Secondly, does anyone else see the garden of eden parallel with this business of tempting a child with something they like and then punishing them for not leaving it alone when told? I still think Michael is a horrible person, but amazingly he’s actually less horrible than god in this one. In the garden god put the forbidden fruit tree there and just said “no”. Michael at least states that he believes that the child has been taught the reason to do what he was being told first, before beating him. God puts two ignorant people into temptation and then punishes them and all their offspring for all eternity for doing what they didn’t know any better about.

    So, eh, he’s still a terrible person. But in at least one way he’s managed to rise above the example of the abusive god that he worships in one area.

    • Alix

      I suspect that if he honestly sees a distinction between punishment and conditioning/training (and I’m not convinced he really does; I think it’s at least partly a marketing ploy), I suspect it boils down to intent, and that he’s branded punishment as being all about negative intent on the part of the punisher, anger, the parents losing control, etc., while conditioning is proactive, calm, with the intent to teach the child, etc. It’s his authoritarianism coming through: intent matters more than the effect.

      • Nomad

        Okay, yeah, I get the point. The thing that threw me was the stair baby story, where he said the baby was too young for punishment. He seemed to imply that punishment would have been what he’d use, but since the baby was too young he’d just condition it instead.

        I can see that I could have misinterpreted that, and the intent could have been “see, punishment can’t even be used here, but my totally superior totally not abusive and totally not the same thing method of conditioning can”.

      • Alix

        I also think, though – and the stair story is a good example of this – that he almost comes close sometimes to realizing what he’s doing. Then he promptly rationalizes his own behavior, of course, and so I’m left a little unsure whether he knows this amounts to punishment but is rebranding it, so to speak, or whether or not he buys his own rhetoric.

        He’s justifying switching babies to someone, I’m just not sure who.

    • Christine

      It’s like the parents who would “never punish” their kids, but are still ok with enforcing time outs or consequences. As long as there is another purpose, you can pretend that the punitive aspect doesn’t exist.

  • Ahab

    Have I mentioned lately how sociopathic the Pearls sound in all of their books?

  • Miss_Beara

    but crying in order to manipulate the adults into constant servitude should never be rewarded. Otherwise, you will reinforce the child’s growing self-centeredness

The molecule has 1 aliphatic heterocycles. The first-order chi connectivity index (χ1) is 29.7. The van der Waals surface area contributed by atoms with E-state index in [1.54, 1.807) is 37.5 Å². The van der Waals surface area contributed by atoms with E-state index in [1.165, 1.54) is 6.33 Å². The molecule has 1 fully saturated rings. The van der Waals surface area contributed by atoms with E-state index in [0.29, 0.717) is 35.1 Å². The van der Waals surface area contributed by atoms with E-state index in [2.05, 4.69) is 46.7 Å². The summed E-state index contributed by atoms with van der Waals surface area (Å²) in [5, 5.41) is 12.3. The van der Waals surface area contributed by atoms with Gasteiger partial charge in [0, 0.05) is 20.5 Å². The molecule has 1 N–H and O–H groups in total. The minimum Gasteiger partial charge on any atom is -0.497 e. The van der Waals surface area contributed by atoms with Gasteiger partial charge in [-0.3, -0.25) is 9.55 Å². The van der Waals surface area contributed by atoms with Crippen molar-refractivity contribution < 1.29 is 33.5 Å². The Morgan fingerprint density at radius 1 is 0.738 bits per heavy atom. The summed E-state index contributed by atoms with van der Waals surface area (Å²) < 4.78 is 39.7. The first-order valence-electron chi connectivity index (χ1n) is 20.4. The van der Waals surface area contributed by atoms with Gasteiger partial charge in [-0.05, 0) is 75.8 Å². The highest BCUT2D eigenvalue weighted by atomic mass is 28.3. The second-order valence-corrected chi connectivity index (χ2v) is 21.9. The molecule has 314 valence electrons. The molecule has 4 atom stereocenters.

I am not a mother or a child behaviorist but I am pretty sure a newborn does not have the capacity to think “wah, i am not getting what i want so i am going to cry wah wah! i am going to manipulate this big people by crying WAH!”

    • smrnda

      Object permanence is something babies are not born with. They don’t quite understand that when you leave the room, you’re still *out there*, let alone coming back. Responding to them when they cry is what teaches them that they are being cared for by responsible adults who won’t abandon them.

      • The_L1985

        Indeed. I’ve read that it generally takes *10 months* to learn object permanence.

  • Ms Morlowe

    There’s an ad for the RSPCC, I think, that shows a baby around 2 years old standing silently in a crib. The voiceover says that the child no longer cries because he has learnt that no-one will come if he does. It is creepy and heartbreaking, and absolutely terrifying that this article reminding me of that ad.

    • Hilary

      What’s RSPCC?

      • attackfish

        Royal Society for the Prevention of Cruelty to Children

      • The_L1985

        I figured that was probably it, based on what ASPCA stands for. Sadly, since we all come from different places here, there’s no guarantee that people will automatically understand abbreviations that are common knowledge to the person posting.

      • Conuly

        Which gives us all a chance to learn something new, either by asking or using google.

        Interesting fact: the first successful child abuse case was prosecuted using laws designed to protect animals.

      • Gillianren

        Or by someone’s being polite and spelling out abbreviations on first usage?

      • Conuly

        Not spelling out commonly known abbreviations isn’t impolite, just as its not impolite not to define commonly used words.

        Yes, it may happen that you use an abbreviation or word that the other party doesn’t know, either because it is more regionall than you think or because they don’t have a terribly large vocabulary, but expecting people to define themselves with every word they use is asking a LOT.

        That’s like asking us all to define NASA or FDA or 911 every time we use those terms because the analogous meanings in other countries might be mapped to different terms.

      • The_L1985

        Except that much of TV and movies are from, and set in, the US, so NASA, FDA, and 911 are well-known in other countries.

      • Conuly

        CPS, then, which isn’t even consistently used in this country.

    • TLC

      Babies who are left crying in their cribs and ignored WILL quit crying because they develop infant depression. It happens in homes where children are being abused. It also happens in places like orphanages because there aren’t enough people to take care of the babies.